Smishing attack - What is it?
What is smishing in cyber security?
The simplest Smishing definition is an SMS-based phishing threat. It involves sending SMS intending to steal critical personal/professional/financial information from the receiver or to install malicious content on the aimed target. That’s why experts also refer to it as SMS phishing.
Depending upon the expertise of the cyber-criminal carrying out the attack, it can also lead to money extraction from the target. If we talk about Smishing v/s phishing victim-trapping strategies, the former uses an SMS while the latter utilizes an email.
Smishing Attack in Action
The main elements that determine the success of Smishing are a betrayal of trust and trickery. The attacker imitates a trusted source, and when the target trusts the cybercriminal, s/he betrays it. A slight variation of phishing, it naturally has social engineering methodology at its core. Learn - What is social engineering?
- Winning Trust
The hacker/attacker takes the disguise of a trusted or legitimate resource, person, or business. For instance, attackers claim to be a banking professional, representative of a governmental organization, or someone from the employer’s side.
- Creating a context
At this stage, the cybercriminals fabricate an emergency that demands immediate action.
The SMS text is created in such a way that it makes the target vulnerable. With the mention of situations such as instant loan approval, verification to prevent account blocking, sharing details to claim a huge gift, and many more, attackers try to override the target’s critical thinking ability. When it happens, persuasion becomes easy.
Once the prey falls into the trap, threat actor succeeds. When selecting a target, attackers usually get the contact (phone) details from third parties, other hackers, or use the previously stolen user information.
SMS are shared in bulk to increase the conversion rate.
To keep the identity hidden and avoid tracking, hackers use spoofing. Cheap and easy-to-dispose, Burner phones are used, because such phones are often disposed once the hacker succeeds.
Types of smishing attack
The recent-most type, it involves free COVID aid, mandatory Coronavirus testing, sharing personal information of contact tracing, and so on.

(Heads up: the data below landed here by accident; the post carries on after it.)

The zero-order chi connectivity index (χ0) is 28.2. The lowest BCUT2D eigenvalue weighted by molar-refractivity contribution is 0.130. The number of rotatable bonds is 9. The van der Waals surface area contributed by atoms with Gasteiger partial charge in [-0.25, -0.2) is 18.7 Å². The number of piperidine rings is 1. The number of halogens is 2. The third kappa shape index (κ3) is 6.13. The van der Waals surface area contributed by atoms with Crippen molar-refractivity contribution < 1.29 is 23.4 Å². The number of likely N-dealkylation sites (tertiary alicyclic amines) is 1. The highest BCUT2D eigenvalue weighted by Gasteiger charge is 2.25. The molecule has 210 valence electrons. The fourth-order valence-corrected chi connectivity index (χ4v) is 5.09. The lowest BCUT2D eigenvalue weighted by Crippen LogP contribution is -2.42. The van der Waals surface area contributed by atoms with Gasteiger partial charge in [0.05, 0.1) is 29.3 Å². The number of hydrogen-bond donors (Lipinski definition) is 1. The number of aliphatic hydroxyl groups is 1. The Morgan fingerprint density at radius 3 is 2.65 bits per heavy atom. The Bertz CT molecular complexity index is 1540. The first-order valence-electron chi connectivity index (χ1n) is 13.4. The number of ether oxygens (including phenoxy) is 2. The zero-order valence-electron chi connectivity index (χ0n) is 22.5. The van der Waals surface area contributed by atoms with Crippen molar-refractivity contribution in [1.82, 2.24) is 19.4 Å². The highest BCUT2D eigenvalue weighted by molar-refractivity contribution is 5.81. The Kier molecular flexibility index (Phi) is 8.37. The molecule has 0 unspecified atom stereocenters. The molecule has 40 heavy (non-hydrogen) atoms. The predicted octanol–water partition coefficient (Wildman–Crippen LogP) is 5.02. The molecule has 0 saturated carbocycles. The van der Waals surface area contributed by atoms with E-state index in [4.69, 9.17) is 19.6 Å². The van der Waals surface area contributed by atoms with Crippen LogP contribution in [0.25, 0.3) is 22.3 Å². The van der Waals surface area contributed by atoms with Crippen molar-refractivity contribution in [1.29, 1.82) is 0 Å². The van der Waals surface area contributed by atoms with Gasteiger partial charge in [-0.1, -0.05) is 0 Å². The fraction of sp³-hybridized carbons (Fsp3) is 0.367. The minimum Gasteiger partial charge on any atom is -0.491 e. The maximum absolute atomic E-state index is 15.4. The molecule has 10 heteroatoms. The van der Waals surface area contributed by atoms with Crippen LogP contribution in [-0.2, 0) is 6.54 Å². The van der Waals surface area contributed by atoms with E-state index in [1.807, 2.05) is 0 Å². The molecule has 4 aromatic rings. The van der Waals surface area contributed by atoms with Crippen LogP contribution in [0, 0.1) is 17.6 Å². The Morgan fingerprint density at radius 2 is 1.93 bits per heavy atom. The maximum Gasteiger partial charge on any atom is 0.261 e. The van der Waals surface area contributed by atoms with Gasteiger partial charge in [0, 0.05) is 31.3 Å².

- Bank’s Text Message
Almost everyone owns a bank account, so it is easy to trick inattentive people through such message.
Cybercriminals know that people take immediate actions when an update or information is coming from their banks. We all are vulnerable when it comes to bank-related information. So, we might hand over essential details to attackers if fooled.
- Invitations to take the survey
The most common Smishing example is an invitation to participate in a survey. It involves clicking on a click. The link can redirect you to a corrupted website or contain malware.
- MFA codes
As OTP-based verification is the most commonly used MFA technique. They were a few incidents seen where hackers followed this method, recently.
- Order confirmation
In this type of Smishing attack, an SMS asking for handing over personal details or clicking on a particular like is used to complete a fake order confirmation.
- Lottery Winning Message
SMSs mentioning a huge lottery prize are circulated amongst the crowd. To claim the prize, one has to either provide bank details or click on a link.
How to Prevent Smishing?
To deal with it, you can try these simple yet effective methods:
- Don’t respond if the message is coming from a spam number
Telecom companies are also aware of this attack and have started reporting a number as spam if a number is involved in bulk SMS posting. So, when you receive an SMS from a spam number, don’t respond to it.
- Don’t take immediate actions
SMS claiming to take immediate actions is most commonly a Smishing attack. Take your time to verify the information if it’s about a gift or coupon. Verify from trusted sources. For instance, if an SMS is stating that you have a $1,000 coupon from Amazon, contact customer care and crosscheck the information. If it’s what the SMS claims, customer care will verify that.
- Use an anti-virus software
Mostly, people don’t have anti-viruses installed on mobile phones. But, they should as it will scan the presence of any malicious link or content in your mobile phone and will keep you safe.
To make sure your critical information is not shared over a click, use MFA.